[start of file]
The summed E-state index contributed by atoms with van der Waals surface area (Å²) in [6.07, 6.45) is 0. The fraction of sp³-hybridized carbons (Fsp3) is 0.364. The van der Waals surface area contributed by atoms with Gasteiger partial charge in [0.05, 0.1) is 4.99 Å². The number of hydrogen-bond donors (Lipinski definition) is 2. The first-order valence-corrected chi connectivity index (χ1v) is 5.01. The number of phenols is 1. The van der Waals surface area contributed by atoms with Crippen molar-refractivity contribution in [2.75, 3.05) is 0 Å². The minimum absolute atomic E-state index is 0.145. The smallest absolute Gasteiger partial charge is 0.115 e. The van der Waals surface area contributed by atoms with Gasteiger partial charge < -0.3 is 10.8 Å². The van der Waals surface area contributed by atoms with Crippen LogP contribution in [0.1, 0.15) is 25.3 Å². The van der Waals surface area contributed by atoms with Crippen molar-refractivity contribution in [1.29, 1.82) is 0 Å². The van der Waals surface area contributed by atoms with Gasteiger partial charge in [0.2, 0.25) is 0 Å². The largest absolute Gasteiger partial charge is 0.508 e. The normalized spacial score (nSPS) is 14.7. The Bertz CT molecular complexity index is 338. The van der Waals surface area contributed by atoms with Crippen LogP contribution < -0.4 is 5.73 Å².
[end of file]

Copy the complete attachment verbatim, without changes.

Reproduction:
The summed E-state index contributed by atoms with van der Waals surface area (Å²) in [6.07, 6.45) is 0. The fraction of sp³-hybridized carbons (Fsp3) is 0.364. The van der Waals surface area contributed by atoms with Gasteiger partial charge in [0.05, 0.1) is 4.99 Å². The number of hydrogen-bond donors (Lipinski definition) is 2. The first-order valence-corrected chi connectivity index (χ1v) is 5.01. The number of phenols is 1. The van der Waals surface area contributed by atoms with Crippen molar-refractivity contribution in [2.75, 3.05) is 0 Å². The minimum absolute atomic E-state index is 0.145. The smallest absolute Gasteiger partial charge is 0.115 e. The van der Waals surface area contributed by atoms with Gasteiger partial charge < -0.3 is 10.8 Å². The van der Waals surface area contributed by atoms with Crippen LogP contribution in [0.1, 0.15) is 25.3 Å². The van der Waals surface area contributed by atoms with Crippen molar-refractivity contribution in [1.29, 1.82) is 0 Å². The van der Waals surface area contributed by atoms with Gasteiger partial charge in [0.2, 0.25) is 0 Å². The largest absolute Gasteiger partial charge is 0.508 e. The normalized spacial score (nSPS) is 14.7. The Bertz CT molecular complexity index is 338. The van der Waals surface area contributed by atoms with Crippen LogP contribution < -0.4 is 5.73 Å².